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What a short hunt!!! Got to the lodge around 1 pm on Sunday last. The cook showed up shortly later and started in on loading up his truck with food for both human and bears. He asked me what was up with the ATV. I told him that Hal ( the owner and outfitter ) said that I could run the trails and roads around the remote camp. Gus, the cook, said all the roads were closed to ATVs' due to heavy logging and road building/repair. He also stated that they strongly suggest that we didn't take our own trucks back to the remote camp. After seeing the TRAIL we needed to take, I'm glad I left my truck back at the lodge. You should see the trucks they use. The other hunters arrived thinking that they too could take their trucks to the camp, seeing they brought canoes to use. Damn Hal.

We arrived at the remote camp around 4 pm with our kidneys barely intact. What roads, what trucks, they would not be allowed on the roads of N.Y.. We settled in for the night and had a great dinner. A few beers and off to bed. The sun came up about 6am lighting up the tent with the five hunters and the cook inside. The guide, Mike, took his bunk outside and slept under the stars. It only went down to about 65 that night. Gus got up and got the coffee brewing. Shortly after the eggs and bacon were being served. The hunters lounged about setting up their gear and playing cards. The day was sunny and around 85 degrees. I didn't think I'd need my sun block!!! After a cold lunch we started setting up for showers. There were two solar shower bags that we filled at a near by brook. If you wanted to wait for warmer water, you showered later than others. The guide came back from baiting and had lunch while we readied ourselves. Sites were drawn and we loaded into the proper trucks.

A hunter from Road Island and myself had to go through the mile and a half of the creek bed we needed to drive to our sites. We parked the truck and started to walk up Van Dyke Mountain. Mike dropped off Gary at his bait and reappeared from the woods to take me on up to my bait. He made me drop all my gear but a gun and a pee bottle. Wanted us to keep our mind and eyes on the hunt, I guess. After humping up the mountain for over a 1/2 mile we turned into the woods on the other side of the cut from Gary. After about 150 yards my stand appeared. Mike made sure I was settled in and mentioned that most likely, the bears would come in from behind me, ( down wind ). Time check.....3:30pm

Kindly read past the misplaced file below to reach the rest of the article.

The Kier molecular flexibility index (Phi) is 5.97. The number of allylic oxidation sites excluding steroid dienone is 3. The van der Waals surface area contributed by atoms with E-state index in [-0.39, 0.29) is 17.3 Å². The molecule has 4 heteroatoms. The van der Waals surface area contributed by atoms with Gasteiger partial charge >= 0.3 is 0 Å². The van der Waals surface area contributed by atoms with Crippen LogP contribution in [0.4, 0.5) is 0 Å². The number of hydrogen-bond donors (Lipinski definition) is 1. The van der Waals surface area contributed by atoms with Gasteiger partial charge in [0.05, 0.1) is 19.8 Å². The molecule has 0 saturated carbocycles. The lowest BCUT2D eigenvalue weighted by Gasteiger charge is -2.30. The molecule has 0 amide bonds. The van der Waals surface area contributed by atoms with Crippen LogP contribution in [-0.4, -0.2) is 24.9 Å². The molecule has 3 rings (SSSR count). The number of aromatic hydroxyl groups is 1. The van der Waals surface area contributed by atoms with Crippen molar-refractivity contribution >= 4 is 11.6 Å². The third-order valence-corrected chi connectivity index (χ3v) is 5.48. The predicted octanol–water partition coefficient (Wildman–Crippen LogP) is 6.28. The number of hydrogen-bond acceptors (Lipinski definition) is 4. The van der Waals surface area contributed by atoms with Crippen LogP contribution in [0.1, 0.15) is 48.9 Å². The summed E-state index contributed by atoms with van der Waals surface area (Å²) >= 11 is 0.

The breeze was in my face at about 10 to 15 mph. Now and then the gusts would move my tree. I could smell the scent of pine from where Mike trimmed the tree to set up my stand that morning. I worked up a sweat humping up the hill and was wiping off my forehead often. Soon I was able to put on my Sent Lock hood. Sitting still in the homemade ladder stand was hard even with the aid of a cushion. Red squirrels were all around me and the bait. A few even busted me and kept barking an alarm. A well placed stick thrown in the right direction sent them on their way. Time passed slowly, the heat would have been welcome any other day but this one. Around 5-530 a dark cloud rolled in and the wind picked up. I thought of how fruitless this watch was. Soon the rain came and it grew darker. So dark that I could not even see my bait at 27 yards away. I hunched over and covered my optics on the Ruger .44 . A peek now and then showed a lighter sky to the west. Soon the rain stopped and it grew lighter. The long sleeve tee shirt I was wearing was soaked through, but the rain was welcome relief from the heat of the day. The wind died down some but was still blowing into my face.